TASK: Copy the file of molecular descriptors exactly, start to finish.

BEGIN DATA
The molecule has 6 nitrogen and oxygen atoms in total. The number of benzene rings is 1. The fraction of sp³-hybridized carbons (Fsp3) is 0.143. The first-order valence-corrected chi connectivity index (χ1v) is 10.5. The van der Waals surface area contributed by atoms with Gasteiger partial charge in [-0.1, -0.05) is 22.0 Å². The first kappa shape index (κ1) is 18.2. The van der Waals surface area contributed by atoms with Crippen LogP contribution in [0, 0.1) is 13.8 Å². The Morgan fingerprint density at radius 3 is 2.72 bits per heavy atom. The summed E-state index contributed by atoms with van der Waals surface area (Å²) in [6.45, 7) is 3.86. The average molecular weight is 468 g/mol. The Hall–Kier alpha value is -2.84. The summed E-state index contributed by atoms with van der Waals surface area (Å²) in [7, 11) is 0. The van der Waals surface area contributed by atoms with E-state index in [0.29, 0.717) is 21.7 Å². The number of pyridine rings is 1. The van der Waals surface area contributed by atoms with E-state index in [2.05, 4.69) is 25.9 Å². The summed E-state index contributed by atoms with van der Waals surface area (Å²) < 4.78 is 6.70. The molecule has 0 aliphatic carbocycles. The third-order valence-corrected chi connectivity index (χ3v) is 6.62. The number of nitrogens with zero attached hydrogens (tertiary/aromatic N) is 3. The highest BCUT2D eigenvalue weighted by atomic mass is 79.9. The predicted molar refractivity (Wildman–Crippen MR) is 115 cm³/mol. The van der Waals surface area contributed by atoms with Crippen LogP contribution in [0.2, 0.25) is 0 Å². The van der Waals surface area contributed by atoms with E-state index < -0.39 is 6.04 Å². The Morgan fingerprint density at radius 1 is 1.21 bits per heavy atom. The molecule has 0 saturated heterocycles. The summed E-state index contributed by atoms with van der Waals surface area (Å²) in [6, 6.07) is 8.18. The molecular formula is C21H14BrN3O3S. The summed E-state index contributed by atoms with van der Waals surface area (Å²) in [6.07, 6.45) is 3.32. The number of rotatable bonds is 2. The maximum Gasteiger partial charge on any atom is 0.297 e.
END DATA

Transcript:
The molecule has 6 nitrogen and oxygen atoms in total. The number of benzene rings is 1. The fraction of sp³-hybridized carbons (Fsp3) is 0.143. The first-order valence-corrected chi connectivity index (χ1v) is 10.5. The van der Waals surface area contributed by atoms with Gasteiger partial charge in [-0.1, -0.05) is 22.0 Å². The first kappa shape index (κ1) is 18.2. The van der Waals surface area contributed by atoms with Crippen LogP contribution in [0, 0.1) is 13.8 Å². The Morgan fingerprint density at radius 3 is 2.72 bits per heavy atom. The summed E-state index contributed by atoms with van der Waals surface area (Å²) in [6.45, 7) is 3.86. The average molecular weight is 468 g/mol. The Hall–Kier alpha value is -2.84. The summed E-state index contributed by atoms with van der Waals surface area (Å²) in [7, 11) is 0. The van der Waals surface area contributed by atoms with E-state index in [0.29, 0.717) is 21.7 Å². The number of pyridine rings is 1. The van der Waals surface area contributed by atoms with E-state index in [2.05, 4.69) is 25.9 Å². The summed E-state index contributed by atoms with van der Waals surface area (Å²) < 4.78 is 6.70. The molecule has 0 aliphatic carbocycles. The third-order valence-corrected chi connectivity index (χ3v) is 6.62. The number of nitrogens with zero attached hydrogens (tertiary/aromatic N) is 3. The highest BCUT2D eigenvalue weighted by atomic mass is 79.9. The predicted molar refractivity (Wildman–Crippen MR) is 115 cm³/mol. The van der Waals surface area contributed by atoms with Crippen LogP contribution in [0.2, 0.25) is 0 Å². The van der Waals surface area contributed by atoms with E-state index < -0.39 is 6.04 Å². The Morgan fingerprint density at radius 1 is 1.21 bits per heavy atom. The molecule has 0 saturated heterocycles. The summed E-state index contributed by atoms with van der Waals surface area (Å²) in [6, 6.07) is 8.18. The molecular formula is C21H14BrN3O3S. The summed E-state index contributed by atoms with van der Waals surface area (Å²) in [6.07, 6.45) is 3.32. The number of rotatable bonds is 2. The maximum Gasteiger partial charge on any atom is 0.297 e.